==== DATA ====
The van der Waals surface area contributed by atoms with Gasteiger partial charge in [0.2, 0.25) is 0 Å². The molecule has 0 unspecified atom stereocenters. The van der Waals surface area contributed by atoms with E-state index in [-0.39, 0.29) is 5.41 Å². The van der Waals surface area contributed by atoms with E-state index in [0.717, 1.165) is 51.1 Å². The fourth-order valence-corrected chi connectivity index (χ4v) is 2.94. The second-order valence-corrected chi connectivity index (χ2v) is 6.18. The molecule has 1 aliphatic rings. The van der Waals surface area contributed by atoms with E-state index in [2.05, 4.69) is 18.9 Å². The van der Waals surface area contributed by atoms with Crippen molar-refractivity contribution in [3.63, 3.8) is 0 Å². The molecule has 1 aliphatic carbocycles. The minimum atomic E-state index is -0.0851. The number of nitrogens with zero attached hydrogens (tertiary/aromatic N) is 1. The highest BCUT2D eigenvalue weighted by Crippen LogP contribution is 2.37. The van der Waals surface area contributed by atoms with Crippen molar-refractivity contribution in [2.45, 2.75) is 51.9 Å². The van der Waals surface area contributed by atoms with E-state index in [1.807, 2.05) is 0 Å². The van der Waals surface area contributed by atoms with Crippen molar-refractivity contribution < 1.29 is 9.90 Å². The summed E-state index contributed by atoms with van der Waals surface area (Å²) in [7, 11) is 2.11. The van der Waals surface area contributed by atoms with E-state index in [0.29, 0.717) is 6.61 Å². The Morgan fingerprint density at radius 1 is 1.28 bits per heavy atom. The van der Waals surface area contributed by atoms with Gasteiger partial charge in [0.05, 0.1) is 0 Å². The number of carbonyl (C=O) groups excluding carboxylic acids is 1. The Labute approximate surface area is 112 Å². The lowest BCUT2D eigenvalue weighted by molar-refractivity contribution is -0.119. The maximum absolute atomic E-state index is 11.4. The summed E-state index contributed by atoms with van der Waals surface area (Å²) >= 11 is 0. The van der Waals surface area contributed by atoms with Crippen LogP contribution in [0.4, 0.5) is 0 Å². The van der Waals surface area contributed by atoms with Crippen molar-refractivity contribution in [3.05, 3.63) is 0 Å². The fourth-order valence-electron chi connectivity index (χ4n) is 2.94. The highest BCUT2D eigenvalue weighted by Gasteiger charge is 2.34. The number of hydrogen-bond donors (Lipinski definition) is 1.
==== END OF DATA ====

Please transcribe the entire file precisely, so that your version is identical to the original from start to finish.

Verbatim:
The van der Waals surface area contributed by atoms with Gasteiger partial charge in [0.2, 0.25) is 0 Å². The molecule has 0 unspecified atom stereocenters. The van der Waals surface area contributed by atoms with E-state index in [-0.39, 0.29) is 5.41 Å². The van der Waals surface area contributed by atoms with E-state index in [0.717, 1.165) is 51.1 Å². The fourth-order valence-corrected chi connectivity index (χ4v) is 2.94. The second-order valence-corrected chi connectivity index (χ2v) is 6.18. The molecule has 1 aliphatic rings. The van der Waals surface area contributed by atoms with E-state index in [2.05, 4.69) is 18.9 Å². The van der Waals surface area contributed by atoms with Crippen molar-refractivity contribution in [3.63, 3.8) is 0 Å². The molecule has 1 aliphatic carbocycles. The minimum atomic E-state index is -0.0851. The number of nitrogens with zero attached hydrogens (tertiary/aromatic N) is 1. The highest BCUT2D eigenvalue weighted by Crippen LogP contribution is 2.37. The van der Waals surface area contributed by atoms with Crippen molar-refractivity contribution in [2.45, 2.75) is 51.9 Å². The van der Waals surface area contributed by atoms with E-state index in [1.807, 2.05) is 0 Å². The van der Waals surface area contributed by atoms with Crippen molar-refractivity contribution < 1.29 is 9.90 Å². The summed E-state index contributed by atoms with van der Waals surface area (Å²) in [7, 11) is 2.11. The van der Waals surface area contributed by atoms with E-state index in [0.29, 0.717) is 6.61 Å². The Morgan fingerprint density at radius 1 is 1.28 bits per heavy atom. The van der Waals surface area contributed by atoms with Gasteiger partial charge in [0.05, 0.1) is 0 Å². The number of carbonyl (C=O) groups excluding carboxylic acids is 1. The Labute approximate surface area is 112 Å². The lowest BCUT2D eigenvalue weighted by molar-refractivity contribution is -0.119. The maximum absolute atomic E-state index is 11.4. The summed E-state index contributed by atoms with van der Waals surface area (Å²) >= 11 is 0. The van der Waals surface area contributed by atoms with Crippen LogP contribution in [0.4, 0.5) is 0 Å². The van der Waals surface area contributed by atoms with Crippen molar-refractivity contribution in [3.05, 3.63) is 0 Å². The fourth-order valence-electron chi connectivity index (χ4n) is 2.94. The highest BCUT2D eigenvalue weighted by Gasteiger charge is 2.34. The number of hydrogen-bond donors (Lipinski definition) is 1.